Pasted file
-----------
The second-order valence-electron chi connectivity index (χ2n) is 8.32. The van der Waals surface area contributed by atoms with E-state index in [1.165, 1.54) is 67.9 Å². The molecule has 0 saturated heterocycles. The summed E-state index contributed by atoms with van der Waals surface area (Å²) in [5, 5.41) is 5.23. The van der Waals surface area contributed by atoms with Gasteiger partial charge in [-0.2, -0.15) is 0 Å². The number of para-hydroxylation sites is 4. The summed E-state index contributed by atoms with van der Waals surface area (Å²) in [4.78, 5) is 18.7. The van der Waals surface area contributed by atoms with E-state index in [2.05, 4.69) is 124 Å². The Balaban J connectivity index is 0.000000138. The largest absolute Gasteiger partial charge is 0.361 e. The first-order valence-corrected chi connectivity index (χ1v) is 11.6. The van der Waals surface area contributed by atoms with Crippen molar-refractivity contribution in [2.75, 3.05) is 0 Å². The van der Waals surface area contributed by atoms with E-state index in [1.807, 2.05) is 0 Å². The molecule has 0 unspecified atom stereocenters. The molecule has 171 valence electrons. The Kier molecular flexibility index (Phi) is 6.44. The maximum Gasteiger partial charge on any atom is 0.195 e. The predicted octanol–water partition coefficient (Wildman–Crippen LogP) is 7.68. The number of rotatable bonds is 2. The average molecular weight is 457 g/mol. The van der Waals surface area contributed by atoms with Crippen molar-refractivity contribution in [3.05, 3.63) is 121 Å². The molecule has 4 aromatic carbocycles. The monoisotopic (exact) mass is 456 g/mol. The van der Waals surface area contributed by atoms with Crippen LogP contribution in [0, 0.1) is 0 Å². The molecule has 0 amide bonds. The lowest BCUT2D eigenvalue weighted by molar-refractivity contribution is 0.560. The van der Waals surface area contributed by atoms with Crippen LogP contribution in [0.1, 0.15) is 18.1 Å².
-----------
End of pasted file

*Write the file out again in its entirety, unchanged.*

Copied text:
The second-order valence-electron chi connectivity index (χ2n) is 8.32. The van der Waals surface area contributed by atoms with E-state index in [1.165, 1.54) is 67.9 Å². The molecule has 0 saturated heterocycles. The summed E-state index contributed by atoms with van der Waals surface area (Å²) in [5, 5.41) is 5.23. The van der Waals surface area contributed by atoms with Gasteiger partial charge in [-0.2, -0.15) is 0 Å². The number of para-hydroxylation sites is 4. The summed E-state index contributed by atoms with van der Waals surface area (Å²) in [4.78, 5) is 18.7. The van der Waals surface area contributed by atoms with E-state index in [2.05, 4.69) is 124 Å². The Balaban J connectivity index is 0.000000138. The largest absolute Gasteiger partial charge is 0.361 e. The first-order valence-corrected chi connectivity index (χ1v) is 11.6. The van der Waals surface area contributed by atoms with Crippen molar-refractivity contribution in [2.75, 3.05) is 0 Å². The van der Waals surface area contributed by atoms with E-state index in [1.807, 2.05) is 0 Å². The molecule has 0 unspecified atom stereocenters. The molecule has 171 valence electrons. The Kier molecular flexibility index (Phi) is 6.44. The maximum Gasteiger partial charge on any atom is 0.195 e. The predicted octanol–water partition coefficient (Wildman–Crippen LogP) is 7.68. The number of rotatable bonds is 2. The average molecular weight is 457 g/mol. The van der Waals surface area contributed by atoms with Crippen molar-refractivity contribution in [3.05, 3.63) is 121 Å². The molecule has 4 aromatic carbocycles. The monoisotopic (exact) mass is 456 g/mol. The van der Waals surface area contributed by atoms with Crippen LogP contribution in [0, 0.1) is 0 Å². The molecule has 0 amide bonds. The lowest BCUT2D eigenvalue weighted by molar-refractivity contribution is 0.560. The van der Waals surface area contributed by atoms with Crippen LogP contribution in [0.1, 0.15) is 18.1 Å².